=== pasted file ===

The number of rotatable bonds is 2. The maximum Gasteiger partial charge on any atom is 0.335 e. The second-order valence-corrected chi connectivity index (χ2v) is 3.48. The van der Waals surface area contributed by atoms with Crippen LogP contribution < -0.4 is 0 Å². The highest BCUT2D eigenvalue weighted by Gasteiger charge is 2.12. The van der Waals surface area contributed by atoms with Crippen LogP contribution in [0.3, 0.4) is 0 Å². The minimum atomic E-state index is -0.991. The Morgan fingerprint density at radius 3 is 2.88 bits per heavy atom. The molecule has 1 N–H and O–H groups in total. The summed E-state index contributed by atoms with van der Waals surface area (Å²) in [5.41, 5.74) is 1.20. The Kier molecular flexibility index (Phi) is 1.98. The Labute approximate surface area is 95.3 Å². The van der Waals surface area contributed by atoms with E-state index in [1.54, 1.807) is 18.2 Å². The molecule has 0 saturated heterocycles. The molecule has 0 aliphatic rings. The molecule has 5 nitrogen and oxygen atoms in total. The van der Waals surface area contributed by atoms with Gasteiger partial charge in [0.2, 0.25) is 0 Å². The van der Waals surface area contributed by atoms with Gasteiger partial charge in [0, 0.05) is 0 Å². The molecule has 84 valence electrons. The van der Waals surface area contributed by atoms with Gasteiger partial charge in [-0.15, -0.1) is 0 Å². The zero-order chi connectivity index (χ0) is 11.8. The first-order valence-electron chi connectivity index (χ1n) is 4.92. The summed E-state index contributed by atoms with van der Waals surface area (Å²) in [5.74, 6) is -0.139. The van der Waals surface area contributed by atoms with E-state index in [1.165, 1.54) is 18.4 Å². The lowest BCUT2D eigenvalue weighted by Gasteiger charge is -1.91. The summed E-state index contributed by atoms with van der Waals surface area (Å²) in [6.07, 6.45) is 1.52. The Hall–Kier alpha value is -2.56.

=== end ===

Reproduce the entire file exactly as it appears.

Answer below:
The number of rotatable bonds is 2. The maximum Gasteiger partial charge on any atom is 0.335 e. The second-order valence-corrected chi connectivity index (χ2v) is 3.48. The van der Waals surface area contributed by atoms with Crippen LogP contribution < -0.4 is 0 Å². The highest BCUT2D eigenvalue weighted by Gasteiger charge is 2.12. The van der Waals surface area contributed by atoms with Crippen LogP contribution in [0.3, 0.4) is 0 Å². The minimum atomic E-state index is -0.991. The Morgan fingerprint density at radius 3 is 2.88 bits per heavy atom. The molecule has 1 N–H and O–H groups in total. The summed E-state index contributed by atoms with van der Waals surface area (Å²) in [5.41, 5.74) is 1.20. The Kier molecular flexibility index (Phi) is 1.98. The Labute approximate surface area is 95.3 Å². The van der Waals surface area contributed by atoms with E-state index in [1.54, 1.807) is 18.2 Å². The molecule has 0 saturated heterocycles. The molecule has 0 aliphatic rings. The molecule has 5 nitrogen and oxygen atoms in total. The van der Waals surface area contributed by atoms with Gasteiger partial charge in [0.2, 0.25) is 0 Å². The van der Waals surface area contributed by atoms with Gasteiger partial charge in [0, 0.05) is 0 Å². The molecule has 84 valence electrons. The van der Waals surface area contributed by atoms with Gasteiger partial charge in [-0.15, -0.1) is 0 Å². The zero-order chi connectivity index (χ0) is 11.8. The first-order valence-electron chi connectivity index (χ1n) is 4.92. The summed E-state index contributed by atoms with van der Waals surface area (Å²) in [5.74, 6) is -0.139. The van der Waals surface area contributed by atoms with E-state index in [1.165, 1.54) is 18.4 Å². The lowest BCUT2D eigenvalue weighted by Gasteiger charge is -1.91. The summed E-state index contributed by atoms with van der Waals surface area (Å²) in [6.07, 6.45) is 1.52. The Hall–Kier alpha value is -2.56.